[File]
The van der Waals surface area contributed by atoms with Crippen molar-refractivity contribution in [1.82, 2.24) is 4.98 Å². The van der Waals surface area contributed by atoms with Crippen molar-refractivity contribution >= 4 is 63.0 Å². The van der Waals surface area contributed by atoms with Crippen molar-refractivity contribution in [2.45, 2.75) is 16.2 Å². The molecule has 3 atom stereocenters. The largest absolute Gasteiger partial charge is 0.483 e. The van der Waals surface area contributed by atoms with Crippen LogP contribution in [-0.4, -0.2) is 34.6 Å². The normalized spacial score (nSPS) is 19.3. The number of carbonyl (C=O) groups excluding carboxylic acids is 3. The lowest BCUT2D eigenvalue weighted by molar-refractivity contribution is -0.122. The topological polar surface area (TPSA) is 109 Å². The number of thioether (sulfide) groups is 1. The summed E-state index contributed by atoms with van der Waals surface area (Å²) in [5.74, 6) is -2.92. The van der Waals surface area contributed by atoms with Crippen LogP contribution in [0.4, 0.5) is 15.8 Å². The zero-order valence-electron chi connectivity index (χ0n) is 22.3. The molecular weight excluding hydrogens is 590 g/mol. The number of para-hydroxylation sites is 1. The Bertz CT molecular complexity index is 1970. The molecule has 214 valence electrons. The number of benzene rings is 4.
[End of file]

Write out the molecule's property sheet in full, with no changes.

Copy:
The van der Waals surface area contributed by atoms with Crippen molar-refractivity contribution in [1.82, 2.24) is 4.98 Å². The van der Waals surface area contributed by atoms with Crippen molar-refractivity contribution >= 4 is 63.0 Å². The van der Waals surface area contributed by atoms with Crippen molar-refractivity contribution in [2.45, 2.75) is 16.2 Å². The molecule has 3 atom stereocenters. The largest absolute Gasteiger partial charge is 0.483 e. The van der Waals surface area contributed by atoms with Crippen LogP contribution in [-0.4, -0.2) is 34.6 Å². The normalized spacial score (nSPS) is 19.3. The number of carbonyl (C=O) groups excluding carboxylic acids is 3. The lowest BCUT2D eigenvalue weighted by molar-refractivity contribution is -0.122. The topological polar surface area (TPSA) is 109 Å². The number of thioether (sulfide) groups is 1. The summed E-state index contributed by atoms with van der Waals surface area (Å²) in [5.74, 6) is -2.92. The van der Waals surface area contributed by atoms with Crippen LogP contribution in [0.4, 0.5) is 15.8 Å². The zero-order valence-electron chi connectivity index (χ0n) is 22.3. The molecular weight excluding hydrogens is 590 g/mol. The number of para-hydroxylation sites is 1. The Bertz CT molecular complexity index is 1970. The molecule has 214 valence electrons. The number of benzene rings is 4.